As for how the mayor views the Muslim community and the Islamic faith, he is pragmatic about it.

“We all worship the same god we just call him differently,” Reid said.

He said he’s proud of how his town, with its rich cultural diversity and vibrant faith community, has not only learned to live together in peace but even to enjoy each other’s company and welcome each new member as an important member of society.

“When people move to Pearland, even from outside of the United States, they end up liking and trusting their neighbors, their children play together and they attend community events together,” Reid said.

“We really are a model for the rest of the world to look at and to start following, to encourage people to reach out to each other and get along with each other.”

In addition to holding symbolic events to promote mercy and generosity of spirit between people, Imam Hernandez said a bit of shared fun goes a long way, as well.

To that end, a spring carnival was held in conjunction with the planting of the interfaith garden. He said the event presented an ideal and natural opportunity for da`wah.

“When you’re playing your guard is down, and we made it clear that we had no hidden agenda for inviting (people of other faiths) to our event, and they were impressed,” he said.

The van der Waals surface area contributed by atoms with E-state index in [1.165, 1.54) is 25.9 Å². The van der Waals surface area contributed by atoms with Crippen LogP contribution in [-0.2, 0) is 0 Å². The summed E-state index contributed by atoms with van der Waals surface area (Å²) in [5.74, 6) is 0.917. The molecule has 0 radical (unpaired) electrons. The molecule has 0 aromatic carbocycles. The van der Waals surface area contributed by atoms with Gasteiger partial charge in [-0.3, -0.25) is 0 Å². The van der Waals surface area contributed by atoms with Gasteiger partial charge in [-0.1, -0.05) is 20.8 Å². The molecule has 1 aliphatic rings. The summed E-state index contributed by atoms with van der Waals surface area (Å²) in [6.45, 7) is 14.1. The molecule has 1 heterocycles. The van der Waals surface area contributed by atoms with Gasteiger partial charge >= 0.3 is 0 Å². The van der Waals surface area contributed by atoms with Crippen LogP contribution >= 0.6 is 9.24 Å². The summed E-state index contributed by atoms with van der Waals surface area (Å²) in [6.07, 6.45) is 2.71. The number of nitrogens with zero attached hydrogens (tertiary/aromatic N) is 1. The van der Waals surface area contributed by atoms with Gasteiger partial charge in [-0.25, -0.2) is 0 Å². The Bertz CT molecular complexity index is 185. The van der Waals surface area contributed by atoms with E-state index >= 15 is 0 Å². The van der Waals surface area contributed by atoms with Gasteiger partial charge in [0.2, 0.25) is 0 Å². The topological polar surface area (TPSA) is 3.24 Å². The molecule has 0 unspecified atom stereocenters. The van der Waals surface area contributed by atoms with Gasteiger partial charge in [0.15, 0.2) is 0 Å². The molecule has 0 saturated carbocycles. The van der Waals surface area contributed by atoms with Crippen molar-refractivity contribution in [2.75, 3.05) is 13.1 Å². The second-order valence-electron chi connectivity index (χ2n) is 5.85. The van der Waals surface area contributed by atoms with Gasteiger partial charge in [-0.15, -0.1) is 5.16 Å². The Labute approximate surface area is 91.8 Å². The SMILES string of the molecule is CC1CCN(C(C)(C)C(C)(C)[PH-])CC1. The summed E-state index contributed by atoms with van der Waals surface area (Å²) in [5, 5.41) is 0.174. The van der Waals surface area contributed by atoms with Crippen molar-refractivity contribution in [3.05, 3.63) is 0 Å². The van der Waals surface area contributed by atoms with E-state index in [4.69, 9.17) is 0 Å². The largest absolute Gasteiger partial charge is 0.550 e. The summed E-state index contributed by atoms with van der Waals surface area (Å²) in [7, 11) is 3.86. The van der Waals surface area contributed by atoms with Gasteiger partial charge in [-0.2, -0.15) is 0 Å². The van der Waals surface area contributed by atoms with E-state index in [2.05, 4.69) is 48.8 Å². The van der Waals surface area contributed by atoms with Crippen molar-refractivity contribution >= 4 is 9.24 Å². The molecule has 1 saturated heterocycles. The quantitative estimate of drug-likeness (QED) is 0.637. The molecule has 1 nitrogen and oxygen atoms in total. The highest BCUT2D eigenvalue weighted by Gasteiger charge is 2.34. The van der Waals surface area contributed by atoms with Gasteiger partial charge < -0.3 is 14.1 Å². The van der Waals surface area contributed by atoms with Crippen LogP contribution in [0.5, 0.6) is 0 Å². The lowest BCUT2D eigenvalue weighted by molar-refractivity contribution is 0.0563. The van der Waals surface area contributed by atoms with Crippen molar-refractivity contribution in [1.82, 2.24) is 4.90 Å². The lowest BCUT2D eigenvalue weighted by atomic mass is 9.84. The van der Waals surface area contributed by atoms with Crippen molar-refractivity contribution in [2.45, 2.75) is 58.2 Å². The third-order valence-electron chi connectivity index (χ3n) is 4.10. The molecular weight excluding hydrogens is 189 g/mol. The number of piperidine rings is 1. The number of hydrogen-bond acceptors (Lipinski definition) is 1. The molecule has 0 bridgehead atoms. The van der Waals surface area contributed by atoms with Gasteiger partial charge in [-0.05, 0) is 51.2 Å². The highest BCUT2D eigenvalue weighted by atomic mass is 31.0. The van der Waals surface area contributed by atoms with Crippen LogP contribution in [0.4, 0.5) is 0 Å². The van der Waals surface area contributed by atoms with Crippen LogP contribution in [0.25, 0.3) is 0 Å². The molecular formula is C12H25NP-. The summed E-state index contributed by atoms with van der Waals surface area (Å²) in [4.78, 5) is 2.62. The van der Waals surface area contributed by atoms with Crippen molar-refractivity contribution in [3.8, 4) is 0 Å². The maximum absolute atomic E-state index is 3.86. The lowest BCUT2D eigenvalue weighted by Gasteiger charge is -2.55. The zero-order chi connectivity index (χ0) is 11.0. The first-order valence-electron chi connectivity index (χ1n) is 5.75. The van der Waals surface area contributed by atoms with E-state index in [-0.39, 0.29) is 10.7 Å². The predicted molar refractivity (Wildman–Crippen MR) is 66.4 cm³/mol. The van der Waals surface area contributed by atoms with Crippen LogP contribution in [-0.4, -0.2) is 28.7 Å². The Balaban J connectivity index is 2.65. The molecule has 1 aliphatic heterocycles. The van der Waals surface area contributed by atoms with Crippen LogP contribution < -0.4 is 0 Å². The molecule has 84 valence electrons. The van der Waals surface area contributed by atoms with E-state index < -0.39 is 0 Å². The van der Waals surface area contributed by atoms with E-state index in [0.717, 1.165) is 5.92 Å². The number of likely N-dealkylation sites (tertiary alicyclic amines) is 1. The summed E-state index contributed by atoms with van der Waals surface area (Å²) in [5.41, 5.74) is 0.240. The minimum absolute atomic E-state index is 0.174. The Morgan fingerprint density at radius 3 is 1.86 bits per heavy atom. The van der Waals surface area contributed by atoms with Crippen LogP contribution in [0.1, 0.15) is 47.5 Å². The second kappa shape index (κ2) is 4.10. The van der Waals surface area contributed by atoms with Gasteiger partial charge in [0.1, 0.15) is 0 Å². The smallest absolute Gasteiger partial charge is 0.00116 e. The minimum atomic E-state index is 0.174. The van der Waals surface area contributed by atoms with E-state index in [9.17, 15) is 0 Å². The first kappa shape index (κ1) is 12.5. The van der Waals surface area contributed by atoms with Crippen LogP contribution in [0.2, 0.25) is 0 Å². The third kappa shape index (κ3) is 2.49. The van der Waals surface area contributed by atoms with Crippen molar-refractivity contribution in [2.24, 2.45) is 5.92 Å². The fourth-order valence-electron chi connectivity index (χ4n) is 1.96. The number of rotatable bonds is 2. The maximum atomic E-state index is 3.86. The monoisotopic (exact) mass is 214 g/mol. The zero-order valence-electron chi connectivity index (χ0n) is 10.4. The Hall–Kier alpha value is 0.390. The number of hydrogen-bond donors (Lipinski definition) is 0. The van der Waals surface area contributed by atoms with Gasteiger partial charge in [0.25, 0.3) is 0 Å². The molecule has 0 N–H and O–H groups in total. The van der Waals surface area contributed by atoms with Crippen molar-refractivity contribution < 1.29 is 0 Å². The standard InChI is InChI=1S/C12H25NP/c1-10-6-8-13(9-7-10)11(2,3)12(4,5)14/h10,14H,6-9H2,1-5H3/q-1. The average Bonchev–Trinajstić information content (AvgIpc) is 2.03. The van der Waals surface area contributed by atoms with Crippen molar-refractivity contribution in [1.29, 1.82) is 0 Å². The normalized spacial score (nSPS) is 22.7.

“We are doing this because it’s an obligation upon us to do it. We only fear that we will stand in front of God one day, so we need no reward and no thanks.”


Praise of Prophet Muhammad (s) by First Chinese Ming Emperor, Zhu Yuanzhang

100 Word Praise In the Honor of Islam and Holy Prophet by First Chinese Ming Emperor – Zhu Yuanzhang


Since Creation of Universe
Heaven has already appointed,
Faith Preaching Giant Saint,
From West He’s Born,
To receive Holy Scripture,
With thirty part Book,
To guide all creations,
King of all Kings,
Leader of Holy Ones,
With Support from Divine,
To Protect His Nation,
With five daily prayers,
Silently hope for peace,
With heart toward Allah,
Empower the poor ones,
Save them from calamity,
See through the Unseen,
Pulling souls and spirits,
Away from all wrongdoings,
Mercy to the World,
Walking ancient Crowned Path,
Evil vanquished to One,
Religion Pure and True,
The Noble High One.
edited (by yursilnaqshi)

Community News (V9-I46)

Little Mosque on the Prairie now available in DVD

Canadian hit show, “Little Mosque on the Prairie” is now available on DVD. The inaugural season of Little Mosque on the Prairie, Canada’s breakthrough series produced by WestWind Pictures in association with the CBC, will be released on DVD in Canada on November 13, 2007 by Morningstar Entertainment, a leading distributor of home entertainment products.

Little Mosque on the Prairie debuted in January, 2006 with stellar reviews and huge national and international attention. The series focuses on a small Muslim community in the fictional prairie town of Mercy, Saskatchewan many of whose residents are wary of their new, more exotic neighbours. The sit-com reveals that, although different, we are surprisingly similar when it comes to family, love, the generation gap and our attempts to balance our secular and religious lives. The new season of Little Mosque on the Prairie airs Wednesdays at 8 p.m. on the CBC.